Academic journal article The Hastings Center Report

Personal Genome Sequencing: The Answer to All of Our Worries

Academic journal article The Hastings Center Report

Personal Genome Sequencing: The Answer to All of Our Worries

Article excerpt

I am a worrier with a dilemma. I feel well, seem well, but wonder if, underneath it all, I may be ill. I've had sonograms and mammograms, angiograms and cardiograms, bone scans and CAT scans, glaucoma tests and dental tests, blood pressure tests and stress tests, colonoscopies and sigmoidoscopies, allergy tests and blood tests. Not to worry, I am always told; all is well. But then I wonder, am I "predisposed?"

Now I hear that the ultimate in diagnostic technologies may soon be available to tell me about my future--GenEngine, patent number 6,355,420. This technology will speedily decipher my entire genome in only about thirty minutes. With only a pinprick of blood, GenEngine will take out some DNA and shoot it through the system to get a complete genome scan. At the moment, the instruments can read 200,000 base pairs of DNA, but by 2006, they will read three billion base pairs, says Eugene Chang, the inventor of GenEngine and the founder and director of U.S. Genomics, which is developing GenEngine. It should be able to decipher a genome in less than ten minutes. Interestingly, this is the same length of time my physician, under my current health plan, is allotted for an entire physical exam. And the cost is expected to be under $1000.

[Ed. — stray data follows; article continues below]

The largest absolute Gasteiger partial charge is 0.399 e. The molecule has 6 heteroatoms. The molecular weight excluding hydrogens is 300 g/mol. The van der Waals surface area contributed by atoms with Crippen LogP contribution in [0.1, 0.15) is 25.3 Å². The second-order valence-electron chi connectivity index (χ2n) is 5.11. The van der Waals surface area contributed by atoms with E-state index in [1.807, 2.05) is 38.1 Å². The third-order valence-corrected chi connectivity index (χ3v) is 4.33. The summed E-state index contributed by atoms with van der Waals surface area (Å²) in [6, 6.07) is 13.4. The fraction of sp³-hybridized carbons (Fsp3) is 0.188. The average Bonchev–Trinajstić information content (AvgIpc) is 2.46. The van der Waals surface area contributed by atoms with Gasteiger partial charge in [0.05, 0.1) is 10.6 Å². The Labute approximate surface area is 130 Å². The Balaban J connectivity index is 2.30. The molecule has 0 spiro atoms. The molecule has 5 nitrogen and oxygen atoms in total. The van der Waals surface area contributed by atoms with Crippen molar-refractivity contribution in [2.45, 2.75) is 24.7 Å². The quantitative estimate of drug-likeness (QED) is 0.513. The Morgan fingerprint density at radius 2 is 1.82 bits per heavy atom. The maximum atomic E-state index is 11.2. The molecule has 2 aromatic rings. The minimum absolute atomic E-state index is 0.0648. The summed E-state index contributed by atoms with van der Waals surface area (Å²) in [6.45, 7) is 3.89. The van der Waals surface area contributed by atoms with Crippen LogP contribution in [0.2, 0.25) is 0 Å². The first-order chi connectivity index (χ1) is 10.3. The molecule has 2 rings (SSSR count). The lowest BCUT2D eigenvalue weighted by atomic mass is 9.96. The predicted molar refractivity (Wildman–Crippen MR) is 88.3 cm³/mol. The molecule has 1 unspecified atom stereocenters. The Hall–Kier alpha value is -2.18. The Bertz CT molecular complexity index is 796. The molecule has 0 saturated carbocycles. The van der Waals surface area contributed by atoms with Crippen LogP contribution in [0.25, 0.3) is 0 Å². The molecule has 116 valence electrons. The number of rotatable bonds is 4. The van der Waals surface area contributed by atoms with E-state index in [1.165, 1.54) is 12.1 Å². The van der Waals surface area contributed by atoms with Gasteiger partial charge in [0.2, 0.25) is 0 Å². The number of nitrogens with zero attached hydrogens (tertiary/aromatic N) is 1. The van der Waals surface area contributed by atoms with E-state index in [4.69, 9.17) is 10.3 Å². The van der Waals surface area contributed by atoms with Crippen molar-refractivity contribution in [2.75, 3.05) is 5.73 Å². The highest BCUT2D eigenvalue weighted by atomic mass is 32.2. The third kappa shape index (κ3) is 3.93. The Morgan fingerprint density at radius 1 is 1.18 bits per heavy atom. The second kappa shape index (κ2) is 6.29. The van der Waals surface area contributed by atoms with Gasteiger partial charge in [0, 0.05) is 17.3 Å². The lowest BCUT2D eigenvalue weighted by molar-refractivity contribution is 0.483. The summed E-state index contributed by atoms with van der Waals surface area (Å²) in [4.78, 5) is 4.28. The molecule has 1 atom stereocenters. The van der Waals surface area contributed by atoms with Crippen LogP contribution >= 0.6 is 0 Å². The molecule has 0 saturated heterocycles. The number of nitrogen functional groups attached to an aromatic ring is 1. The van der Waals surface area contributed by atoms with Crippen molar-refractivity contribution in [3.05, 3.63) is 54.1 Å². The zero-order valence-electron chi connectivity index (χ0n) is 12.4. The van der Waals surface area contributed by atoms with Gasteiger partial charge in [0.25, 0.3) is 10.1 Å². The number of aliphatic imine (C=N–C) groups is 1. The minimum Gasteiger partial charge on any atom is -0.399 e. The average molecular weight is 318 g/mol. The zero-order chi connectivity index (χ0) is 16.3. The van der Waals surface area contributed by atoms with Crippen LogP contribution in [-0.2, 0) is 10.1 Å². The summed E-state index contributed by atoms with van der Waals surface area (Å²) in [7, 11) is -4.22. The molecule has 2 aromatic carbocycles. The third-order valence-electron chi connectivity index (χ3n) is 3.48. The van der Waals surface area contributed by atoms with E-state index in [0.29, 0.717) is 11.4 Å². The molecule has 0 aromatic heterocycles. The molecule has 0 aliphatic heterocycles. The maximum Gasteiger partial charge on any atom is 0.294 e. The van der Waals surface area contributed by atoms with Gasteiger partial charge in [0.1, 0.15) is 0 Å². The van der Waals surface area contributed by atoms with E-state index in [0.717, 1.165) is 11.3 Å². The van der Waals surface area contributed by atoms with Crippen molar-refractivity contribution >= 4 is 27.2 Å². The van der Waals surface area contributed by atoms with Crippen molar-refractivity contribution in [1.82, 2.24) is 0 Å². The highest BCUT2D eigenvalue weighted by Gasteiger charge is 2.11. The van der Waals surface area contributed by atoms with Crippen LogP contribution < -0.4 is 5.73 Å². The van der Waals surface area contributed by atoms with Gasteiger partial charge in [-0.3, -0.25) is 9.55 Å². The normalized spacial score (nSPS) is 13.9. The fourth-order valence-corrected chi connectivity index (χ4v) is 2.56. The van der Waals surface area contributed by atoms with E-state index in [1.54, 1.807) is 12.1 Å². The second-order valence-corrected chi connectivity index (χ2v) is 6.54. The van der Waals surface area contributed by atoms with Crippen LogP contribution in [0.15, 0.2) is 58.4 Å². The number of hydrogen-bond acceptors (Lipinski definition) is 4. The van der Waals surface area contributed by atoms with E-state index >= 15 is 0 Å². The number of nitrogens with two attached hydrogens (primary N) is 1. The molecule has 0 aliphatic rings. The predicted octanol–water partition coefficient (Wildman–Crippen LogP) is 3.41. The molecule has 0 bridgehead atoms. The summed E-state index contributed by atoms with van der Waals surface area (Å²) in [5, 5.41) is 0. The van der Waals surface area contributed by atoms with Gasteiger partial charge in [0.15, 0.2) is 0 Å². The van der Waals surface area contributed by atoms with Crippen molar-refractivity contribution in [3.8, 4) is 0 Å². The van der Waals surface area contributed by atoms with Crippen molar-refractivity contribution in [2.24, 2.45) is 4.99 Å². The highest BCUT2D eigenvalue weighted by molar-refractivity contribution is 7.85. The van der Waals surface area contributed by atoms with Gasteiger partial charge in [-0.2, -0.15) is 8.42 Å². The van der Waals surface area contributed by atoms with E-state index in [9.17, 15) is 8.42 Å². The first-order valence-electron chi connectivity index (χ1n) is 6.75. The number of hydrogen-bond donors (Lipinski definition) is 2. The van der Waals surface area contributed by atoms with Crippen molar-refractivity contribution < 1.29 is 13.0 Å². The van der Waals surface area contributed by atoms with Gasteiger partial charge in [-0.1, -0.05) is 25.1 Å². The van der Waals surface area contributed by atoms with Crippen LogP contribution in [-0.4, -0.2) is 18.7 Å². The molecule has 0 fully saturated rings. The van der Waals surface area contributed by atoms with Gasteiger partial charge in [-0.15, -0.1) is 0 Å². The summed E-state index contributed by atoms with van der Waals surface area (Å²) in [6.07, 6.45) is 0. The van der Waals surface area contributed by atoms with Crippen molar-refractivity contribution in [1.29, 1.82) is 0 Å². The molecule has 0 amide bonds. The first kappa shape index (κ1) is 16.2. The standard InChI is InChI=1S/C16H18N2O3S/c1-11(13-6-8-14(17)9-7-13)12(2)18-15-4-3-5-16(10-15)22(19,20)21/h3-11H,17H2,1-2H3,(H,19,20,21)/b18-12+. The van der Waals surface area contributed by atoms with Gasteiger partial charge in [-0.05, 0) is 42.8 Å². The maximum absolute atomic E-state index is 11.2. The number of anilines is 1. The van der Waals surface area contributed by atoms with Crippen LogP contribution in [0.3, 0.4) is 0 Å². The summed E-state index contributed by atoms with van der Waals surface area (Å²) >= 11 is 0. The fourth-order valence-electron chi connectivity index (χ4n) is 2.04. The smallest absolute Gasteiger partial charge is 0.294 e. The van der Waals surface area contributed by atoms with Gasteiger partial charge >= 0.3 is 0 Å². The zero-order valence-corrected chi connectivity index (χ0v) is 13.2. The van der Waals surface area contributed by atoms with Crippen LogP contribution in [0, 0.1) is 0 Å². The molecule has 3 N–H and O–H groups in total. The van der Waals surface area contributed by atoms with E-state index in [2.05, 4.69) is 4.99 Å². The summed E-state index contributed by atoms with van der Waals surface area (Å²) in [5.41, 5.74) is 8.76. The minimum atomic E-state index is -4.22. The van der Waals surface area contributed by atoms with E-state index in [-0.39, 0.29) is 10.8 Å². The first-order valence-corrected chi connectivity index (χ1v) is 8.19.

Combining nanotechnology, microbiology, and bioinformatics, GenEngine will be able to handle the massive amounts of data. Instead of reading the book of life page by page, it will read it in "one fell swoop" at "very high speed." Nature, says Chang, reads DNA like a "ticker tape" or a high speed movie reel." So too will GenEngine.

As an entrepreneurial student, Chang was able to raise at least $25 million in private capital to develop the technology. It is obviously of interest to venture capitalists; for, when every child is born, their genome will be speedily scanned (at a cost), analyzed, and stored to be re-accessed at a later time. …

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